Chikungunya virus (CHIKV) is a mosquito-transmitted alphavirus that causes high fever, rash, and recurrent arthritis in humans. It has efficiently adapted to Aedes albopictus, which also inhabits temperate regions, including Europe and the United States of America. In the past, CHIKV has mainly affected developing countries, but has recently caused large outbreaks in the Caribbean and Latin America. No treatment or licensed CHIKV vaccine exists.Methodology/Principal Findings
Here, we have identified determinants in the CHIKV cell-attachment protein E2 that facilitate cell binding. The extracellular part of the E2 gene is subdivided into the three domains, A, B, and C. These domains were expressed in E. coli and as Fc-fusion proteins generated from HEK293T cells and used for cell-binding assays. Domains A and B bound to all cells tested, independently of their permissiveness to CHIKV infection. Domain C did not bind to cells at all. Furthermore, CHIKV cell entry was promoted by cell-surface glycosaminoglycans (GAGs) and domain B interacted exclusively with GAG-expressing cells. Domain A also bound, although only moderately, to GAG-deficient cells. Soluble GAGs were able to inhibit CHIKV infection up to 90%; however, they enhanced the transduction rate of CHIKV Env pseudotyped vectors in GAG-negative cells.Conclusion/Significance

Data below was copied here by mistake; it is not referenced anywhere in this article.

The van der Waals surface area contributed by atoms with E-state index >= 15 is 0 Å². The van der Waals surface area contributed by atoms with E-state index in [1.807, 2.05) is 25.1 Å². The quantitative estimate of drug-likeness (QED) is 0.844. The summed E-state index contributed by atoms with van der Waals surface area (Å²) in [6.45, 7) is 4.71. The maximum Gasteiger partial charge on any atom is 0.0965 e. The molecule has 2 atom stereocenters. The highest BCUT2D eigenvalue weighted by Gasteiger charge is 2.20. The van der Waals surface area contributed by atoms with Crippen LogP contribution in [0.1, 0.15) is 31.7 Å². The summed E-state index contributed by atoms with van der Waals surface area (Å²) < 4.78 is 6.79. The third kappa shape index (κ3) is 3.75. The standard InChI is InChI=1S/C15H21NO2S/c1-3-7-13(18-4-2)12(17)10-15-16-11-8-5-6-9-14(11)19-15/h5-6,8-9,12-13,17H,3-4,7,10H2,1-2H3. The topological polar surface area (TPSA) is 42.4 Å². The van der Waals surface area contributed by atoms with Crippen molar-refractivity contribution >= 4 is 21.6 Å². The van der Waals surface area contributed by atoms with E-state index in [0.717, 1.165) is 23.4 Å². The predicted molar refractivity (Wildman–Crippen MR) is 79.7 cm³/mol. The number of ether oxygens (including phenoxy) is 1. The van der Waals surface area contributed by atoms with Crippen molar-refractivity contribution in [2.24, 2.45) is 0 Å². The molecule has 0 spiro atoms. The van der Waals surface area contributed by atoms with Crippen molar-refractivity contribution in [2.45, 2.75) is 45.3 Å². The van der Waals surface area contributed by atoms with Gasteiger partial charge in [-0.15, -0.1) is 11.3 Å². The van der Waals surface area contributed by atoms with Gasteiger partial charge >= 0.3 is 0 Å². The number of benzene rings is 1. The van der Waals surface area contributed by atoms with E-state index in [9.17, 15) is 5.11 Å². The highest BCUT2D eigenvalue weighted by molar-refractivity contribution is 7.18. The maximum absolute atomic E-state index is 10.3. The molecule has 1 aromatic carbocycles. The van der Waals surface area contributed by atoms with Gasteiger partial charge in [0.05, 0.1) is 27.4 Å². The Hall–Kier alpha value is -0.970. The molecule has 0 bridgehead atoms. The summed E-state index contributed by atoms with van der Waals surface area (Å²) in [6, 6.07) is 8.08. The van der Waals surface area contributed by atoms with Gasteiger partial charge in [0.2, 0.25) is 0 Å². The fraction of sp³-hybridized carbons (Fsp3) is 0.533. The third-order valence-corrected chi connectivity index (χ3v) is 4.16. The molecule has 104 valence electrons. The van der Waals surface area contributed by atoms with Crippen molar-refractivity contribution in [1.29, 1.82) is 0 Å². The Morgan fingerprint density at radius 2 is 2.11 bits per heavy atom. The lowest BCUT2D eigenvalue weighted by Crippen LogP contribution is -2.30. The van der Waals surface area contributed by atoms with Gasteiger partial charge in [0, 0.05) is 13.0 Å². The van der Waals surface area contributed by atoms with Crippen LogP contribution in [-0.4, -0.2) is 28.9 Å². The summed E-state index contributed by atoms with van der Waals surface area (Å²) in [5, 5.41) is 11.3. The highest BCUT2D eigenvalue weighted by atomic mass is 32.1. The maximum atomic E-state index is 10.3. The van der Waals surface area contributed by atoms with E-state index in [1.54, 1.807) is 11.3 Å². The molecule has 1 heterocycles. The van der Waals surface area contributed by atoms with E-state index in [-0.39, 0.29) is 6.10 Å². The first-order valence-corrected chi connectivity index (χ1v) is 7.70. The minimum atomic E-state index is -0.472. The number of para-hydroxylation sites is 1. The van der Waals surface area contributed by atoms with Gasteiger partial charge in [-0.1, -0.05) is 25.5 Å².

These data imply that CHIKV uses at least two mechanisms to enter cells, one GAG-dependent, via initial attachment through domain B, and the other GAG-independent, via attachment of domain A. These data give indications that CHIKV uses multiple mechanisms to enter cells and shows the potential of GAGs as lead structures for developing antiviral drugs.